How counties are spending your billions
By Dominic Omondi | February 3rd 2021
Even before Mike Sonko met his Waterloo at the Senate in December last year, his legacy as governor of Nairobi was in a free-fall.
Official data shows that the flamboyant politician, who was impeached on allegations of abuse of office, had one of the worst development records in his last financial year at the helm of City Hall.
The percentage of cash the capital city absorbed in the 12 months to June 2020 for projects that would generate cash was the lowest among the 47 counties.
And when the data is expanded to capture the last two financial years (2018-19 and 2019-20), Sonko joins a club of 10 governors who pumped little cash into capital-generating projects, yet struggled to collect their own revenue.
The Treasury, in its latest Draft Budget Policy Statement, highlighted the fact that while a lot of counties have set aside the required 30 per cent of revenue for development, they have not actually been spending it.
However, Sonko, started out well in July 2018. By the end of the financial year, he had utilised 88 per cent of the money allocated for development projects, such as markets and roads.
Then, Nairobi was the second-best performer in development spending after Narok’s Samwel Tunai, whose county absorbed 97.7 per cent of the cash it had set aside for capital-generating projects.
But things changed the following financial year, with Nairobi absorbing only 24.5 per cent of its development kitty. It was the worst performance across counties, and gave the city an average absorption rate of 56.7 per cent.
Other governors who spent the least proportion of development cash across the 2018-19 and 2019-20 financial years include Nakuru’s Lee Kinyanjui, who recorded an average absorption rate of 46.2 per cent, Lamu’s Issa Timamy (50.3 per cent), Tana River’s Godhana Dhadho (54.8 per cent) and Migori’s Okoth Obado (56.8 per cent).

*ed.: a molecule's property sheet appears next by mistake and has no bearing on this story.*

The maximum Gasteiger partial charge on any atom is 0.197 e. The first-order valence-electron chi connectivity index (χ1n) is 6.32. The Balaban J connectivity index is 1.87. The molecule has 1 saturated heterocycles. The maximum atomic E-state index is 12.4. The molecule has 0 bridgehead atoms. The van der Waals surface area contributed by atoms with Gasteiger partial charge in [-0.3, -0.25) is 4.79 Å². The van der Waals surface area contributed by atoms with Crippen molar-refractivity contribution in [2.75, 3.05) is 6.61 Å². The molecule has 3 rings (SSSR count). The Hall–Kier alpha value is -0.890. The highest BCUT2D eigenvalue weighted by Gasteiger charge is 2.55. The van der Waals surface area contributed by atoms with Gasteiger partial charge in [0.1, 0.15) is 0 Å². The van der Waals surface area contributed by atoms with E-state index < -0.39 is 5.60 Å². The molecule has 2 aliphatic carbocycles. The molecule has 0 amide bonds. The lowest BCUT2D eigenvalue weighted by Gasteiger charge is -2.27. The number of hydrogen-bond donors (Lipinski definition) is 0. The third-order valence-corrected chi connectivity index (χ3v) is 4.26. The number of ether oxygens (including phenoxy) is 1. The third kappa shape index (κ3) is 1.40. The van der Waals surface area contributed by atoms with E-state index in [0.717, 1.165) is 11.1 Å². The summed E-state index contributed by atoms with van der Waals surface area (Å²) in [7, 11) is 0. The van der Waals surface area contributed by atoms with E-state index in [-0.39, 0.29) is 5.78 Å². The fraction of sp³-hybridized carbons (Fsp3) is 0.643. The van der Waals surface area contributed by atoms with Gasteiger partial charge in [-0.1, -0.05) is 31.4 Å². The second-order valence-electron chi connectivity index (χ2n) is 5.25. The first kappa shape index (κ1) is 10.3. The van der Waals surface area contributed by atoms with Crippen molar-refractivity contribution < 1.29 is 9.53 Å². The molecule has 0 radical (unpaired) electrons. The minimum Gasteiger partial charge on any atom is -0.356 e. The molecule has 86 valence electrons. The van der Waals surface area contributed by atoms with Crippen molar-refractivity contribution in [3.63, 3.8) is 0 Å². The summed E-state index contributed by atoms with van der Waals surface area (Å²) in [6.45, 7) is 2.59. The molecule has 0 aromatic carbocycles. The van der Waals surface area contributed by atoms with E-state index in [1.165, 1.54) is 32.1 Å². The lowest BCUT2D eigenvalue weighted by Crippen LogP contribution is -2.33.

Because most governors met the legal requirement to allocate at least 30 per cent of their approved budgets to development projects, the Treasury looked at actual development spending as a fraction of total county expenditure instead of the absorption rates.
Under these parameters, Nairobi had the worst performance in the 2019-20 financial year, directing just 8.5 per cent of total spending to development.
These low absorption rates are often blamed on delays in cash disbursements from the Treasury and poor project documentation that would allow for the release of funds.
On the flipside, however, Narok spent an average of 86 per cent of the money it set aside for development projects over the two years, making it the best performer across counties.
Other top-performing counties include Ali Roba’s Mandera (83.8 per cent), Mwangi wa Iria’s Murang’a (83.3 per cent), Mohamud Ali’s Marsabit (82.4 per cent) and Hassan Joho’s Mombasa (80.2 per cent).
Another indicator of a county’s development-consciousness is the fraction of revenue it directs towards salaries and meeting administrative costs.
The law requires that counties spend not more than 35 per cent of their total revenue on wages and other recurrent costs.
However, the Treasury warns that many counties are flouting this requirement.
“This is a worrying trend that if not tamed would greatly impact negatively on service delivery as most of the other developmental needs of the counties suffer,” it said in the 2021 Draft Budget Policy Statement.
In their defence, however, governors have previously said they are spending the money on critical needs like paying healthcare workers and teachers, many of whom are being hired for the first time under a devolved structure.
In Nairobi, however, an average of 56.5 per cent of the city’s funds went towards wages.
Counties that spent more than half their revenue on salaries in the last two financial years include Nandi (58.2 per cent), Meru (54.4 per cent), Laikipia (53.6 per cent) and Embu (53.3 per cent).
However, among those that stuck to the legal requirement are Mandera (25.9 per cent), Kwale (27.9), Nakuru (29.1 per cent), Lamu (31.2 per cent) and Narok (31.9 per cent).
Others are Tana River (32.1 per cent), Marsabit (33.9 per cent), Kilifi (33.6 per cent), Nyandarua (33.6 per cent) and Uasin Gishu (33.5 per cent).
And when it came to generating their own revenue over the last two financial years, the counties that surpassed targets include Taita Taveta (119.8 per cent), Lamu (112.9 per cent) and Homa Bay (106.8 per cent).
Others that exceeded expectations are Machakos at 104.6 per cent, Narok at 103.5 per cent and Tana River at 101.1 per cent.
Nairobi’s own source revenue (OSR) collection hit 66 per cent of its target from an office Sonko said was struggling under cartels.
The counties that mobilised the lowest amount of their own cash include Wajir, which hit 35.2 per cent of its target, Kisii (37.2 per cent) and Nandi (45.2 per cent).
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